Anna Maria’s Open Kitchen
Step by step illustrated Italian recipes for Tiramisu’, pasta, lasagna, gnocchi, risotto, pizza, and much more, including articles and a food newsletter.
Antipasto (appetizer), dolci (sweets), and liquor are only present for more formal Italian menu or menus.
Bread is always present at the table, and the Italian menu always includes fresh fruit as the most common dessert. Wine is generally served at dinner. Espresso coffee is served at the end of the meal.
Italy is a very diverse country and it is difficult if not impossible to define an Italian cooking style, but we can correlate consistency in spite of variety in the Italians’ approach toward food.
All Italians eat with gusto. Everywhere their pantries are filled with the same basic products: cheese, sausage, ham, bread, and wine. Vegetables are of high quality and Italians value full natural flavor — everybody is willing to walk the extra distance to buy better and fresher products.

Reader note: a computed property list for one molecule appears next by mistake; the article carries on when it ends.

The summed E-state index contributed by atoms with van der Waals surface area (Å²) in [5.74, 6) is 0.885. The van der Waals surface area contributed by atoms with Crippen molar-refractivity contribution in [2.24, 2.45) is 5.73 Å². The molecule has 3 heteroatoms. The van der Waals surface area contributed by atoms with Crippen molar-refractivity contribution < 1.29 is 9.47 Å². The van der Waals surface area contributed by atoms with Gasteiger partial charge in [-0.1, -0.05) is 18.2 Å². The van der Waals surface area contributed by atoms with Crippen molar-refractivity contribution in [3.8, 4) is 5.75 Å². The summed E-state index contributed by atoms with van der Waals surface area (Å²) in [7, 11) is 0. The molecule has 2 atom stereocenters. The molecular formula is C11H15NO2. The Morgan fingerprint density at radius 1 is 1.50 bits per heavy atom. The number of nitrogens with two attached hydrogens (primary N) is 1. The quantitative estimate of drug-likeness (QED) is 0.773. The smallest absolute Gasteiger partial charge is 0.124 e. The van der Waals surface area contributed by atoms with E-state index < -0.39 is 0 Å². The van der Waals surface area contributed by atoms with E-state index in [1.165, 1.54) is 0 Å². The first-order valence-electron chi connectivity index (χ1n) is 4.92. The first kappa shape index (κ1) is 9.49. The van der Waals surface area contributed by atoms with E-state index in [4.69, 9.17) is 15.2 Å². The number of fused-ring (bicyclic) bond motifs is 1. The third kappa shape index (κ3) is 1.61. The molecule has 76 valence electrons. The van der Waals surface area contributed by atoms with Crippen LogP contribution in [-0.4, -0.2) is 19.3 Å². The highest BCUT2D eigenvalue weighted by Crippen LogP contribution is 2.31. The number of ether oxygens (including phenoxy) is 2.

Sauces are the essence and the soul of Italian cooking dishes; usually they are inseparable from the process of dish making. The spices added to the preparations mean to enhance the taste of the dishes and not to cover it. Contrary to common belief Italian don’t use excessive amounts of garlic, or other herbs to their food.
Italian cooking has evolved for centuries and continues to evolve today. It is informal, lacks rigid rules, and is adaptive and versatile. It was not invented by professional chefs, but by millions of everyday cooks who improvise Italian cooking daily in their kitchens.